Once you have made your decision about attendants, you can begin to collect supplies for your labor. If you hired a midwife, she will have a list of supplies she requests you provide. She may have the materials packaged in a bundle you can order from a supply store, or you may be expected to purchase them on your own. Lists vary by midwife and region. Here is a list of some commonly used items.
Some women have used shower curtain liners to provide a waterproof barrier. Some midwives recommend using several old towels instead of plastic because the towels are absorbent and the plastic would leave a puddle of bodily fluids there for you to sit in. Which ever method you choose to protect your mattress (or chair, or floor), consider making your bed in the following manner: Prepare the bed with a fitted sheet and a top sheet. Adjust your waterproof barrier over the top sheet. Now place another fitted sheet over the waterproof barrier and make your bed as usual. This allows you to simply remove the soiled sheets and waterproof barrier revealing an already made bed.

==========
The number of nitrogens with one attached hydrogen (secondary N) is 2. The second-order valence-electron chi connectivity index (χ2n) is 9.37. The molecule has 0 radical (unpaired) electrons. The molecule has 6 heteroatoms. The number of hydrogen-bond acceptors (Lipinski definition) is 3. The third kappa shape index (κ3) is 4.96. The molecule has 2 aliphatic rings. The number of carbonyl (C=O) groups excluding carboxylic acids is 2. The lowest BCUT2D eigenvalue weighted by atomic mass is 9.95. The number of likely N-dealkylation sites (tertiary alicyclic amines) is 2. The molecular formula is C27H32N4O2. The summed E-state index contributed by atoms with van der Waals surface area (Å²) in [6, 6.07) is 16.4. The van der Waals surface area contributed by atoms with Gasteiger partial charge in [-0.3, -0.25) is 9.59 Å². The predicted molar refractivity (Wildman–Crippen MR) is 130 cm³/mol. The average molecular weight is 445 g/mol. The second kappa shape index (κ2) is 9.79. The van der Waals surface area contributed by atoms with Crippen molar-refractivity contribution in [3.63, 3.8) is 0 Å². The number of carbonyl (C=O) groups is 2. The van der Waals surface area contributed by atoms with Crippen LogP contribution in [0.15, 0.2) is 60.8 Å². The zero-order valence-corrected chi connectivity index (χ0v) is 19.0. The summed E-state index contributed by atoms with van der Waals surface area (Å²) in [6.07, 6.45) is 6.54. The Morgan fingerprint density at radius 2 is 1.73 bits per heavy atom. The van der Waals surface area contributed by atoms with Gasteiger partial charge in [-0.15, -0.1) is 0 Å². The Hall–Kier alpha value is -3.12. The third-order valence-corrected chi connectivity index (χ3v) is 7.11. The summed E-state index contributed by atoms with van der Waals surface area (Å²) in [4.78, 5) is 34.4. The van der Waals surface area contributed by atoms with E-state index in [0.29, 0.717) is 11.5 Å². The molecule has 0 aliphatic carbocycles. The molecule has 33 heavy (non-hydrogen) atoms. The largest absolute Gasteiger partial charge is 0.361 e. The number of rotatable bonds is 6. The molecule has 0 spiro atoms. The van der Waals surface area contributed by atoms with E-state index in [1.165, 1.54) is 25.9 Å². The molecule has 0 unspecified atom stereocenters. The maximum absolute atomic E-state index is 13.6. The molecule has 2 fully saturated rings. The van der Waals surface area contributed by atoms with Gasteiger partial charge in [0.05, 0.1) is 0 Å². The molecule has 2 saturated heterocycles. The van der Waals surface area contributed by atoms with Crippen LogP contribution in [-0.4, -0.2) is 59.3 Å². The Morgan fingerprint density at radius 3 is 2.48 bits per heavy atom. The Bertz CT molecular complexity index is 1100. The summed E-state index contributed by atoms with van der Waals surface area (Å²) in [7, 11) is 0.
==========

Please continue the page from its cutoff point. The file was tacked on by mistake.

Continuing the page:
Some women purchase puppy training pads, others purchase disposable pads from a medical or homebirth supplier. These pads are useful to catch fluids while pushing, and could be helpful if your water is broken and you want to keep furniture clean and dry. You may prefer to use folded towels which are just as easy to clean up.
These plastic clamps help prevent bleeding from the umbilical cord. They can be cut off after 24 hours, or left on until the cord falls off (although they could be cumbersome)